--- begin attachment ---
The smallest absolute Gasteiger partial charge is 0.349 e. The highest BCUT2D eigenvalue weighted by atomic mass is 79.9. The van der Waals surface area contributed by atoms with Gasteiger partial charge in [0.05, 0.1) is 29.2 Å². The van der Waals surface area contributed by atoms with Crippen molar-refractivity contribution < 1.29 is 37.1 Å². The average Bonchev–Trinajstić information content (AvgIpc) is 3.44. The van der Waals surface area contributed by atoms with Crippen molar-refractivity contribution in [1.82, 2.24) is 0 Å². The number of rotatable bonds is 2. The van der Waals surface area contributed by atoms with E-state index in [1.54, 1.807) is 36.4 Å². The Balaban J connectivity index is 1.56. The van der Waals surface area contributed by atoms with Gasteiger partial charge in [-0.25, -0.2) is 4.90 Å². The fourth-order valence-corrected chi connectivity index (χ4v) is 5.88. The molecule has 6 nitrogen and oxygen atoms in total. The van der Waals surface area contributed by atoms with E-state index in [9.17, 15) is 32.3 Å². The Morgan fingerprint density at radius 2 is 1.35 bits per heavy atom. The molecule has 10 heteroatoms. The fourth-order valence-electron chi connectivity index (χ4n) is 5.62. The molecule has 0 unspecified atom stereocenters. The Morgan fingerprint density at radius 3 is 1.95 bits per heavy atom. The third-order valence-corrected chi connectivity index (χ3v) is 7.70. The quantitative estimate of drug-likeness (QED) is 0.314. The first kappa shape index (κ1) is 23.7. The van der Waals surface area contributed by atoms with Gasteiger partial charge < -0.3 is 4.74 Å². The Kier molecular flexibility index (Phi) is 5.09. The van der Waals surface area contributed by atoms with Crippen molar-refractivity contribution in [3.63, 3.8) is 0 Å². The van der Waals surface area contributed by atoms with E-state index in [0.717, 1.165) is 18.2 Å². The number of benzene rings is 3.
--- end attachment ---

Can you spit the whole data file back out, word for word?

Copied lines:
The smallest absolute Gasteiger partial charge is 0.349 e. The highest BCUT2D eigenvalue weighted by atomic mass is 79.9. The van der Waals surface area contributed by atoms with Gasteiger partial charge in [0.05, 0.1) is 29.2 Å². The van der Waals surface area contributed by atoms with Crippen molar-refractivity contribution < 1.29 is 37.1 Å². The average Bonchev–Trinajstić information content (AvgIpc) is 3.44. The van der Waals surface area contributed by atoms with Crippen molar-refractivity contribution in [1.82, 2.24) is 0 Å². The number of rotatable bonds is 2. The van der Waals surface area contributed by atoms with E-state index in [1.54, 1.807) is 36.4 Å². The Balaban J connectivity index is 1.56. The van der Waals surface area contributed by atoms with Gasteiger partial charge in [-0.25, -0.2) is 4.90 Å². The fourth-order valence-corrected chi connectivity index (χ4v) is 5.88. The molecule has 6 nitrogen and oxygen atoms in total. The van der Waals surface area contributed by atoms with E-state index in [9.17, 15) is 32.3 Å². The Morgan fingerprint density at radius 2 is 1.35 bits per heavy atom. The molecule has 10 heteroatoms. The fourth-order valence-electron chi connectivity index (χ4n) is 5.62. The molecule has 0 unspecified atom stereocenters. The Morgan fingerprint density at radius 3 is 1.95 bits per heavy atom. The third-order valence-corrected chi connectivity index (χ3v) is 7.70. The quantitative estimate of drug-likeness (QED) is 0.314. The first kappa shape index (κ1) is 23.7. The van der Waals surface area contributed by atoms with Gasteiger partial charge < -0.3 is 4.74 Å². The Kier molecular flexibility index (Phi) is 5.09. The van der Waals surface area contributed by atoms with Crippen molar-refractivity contribution in [3.63, 3.8) is 0 Å². The van der Waals surface area contributed by atoms with E-state index in [0.717, 1.165) is 18.2 Å². The number of benzene rings is 3.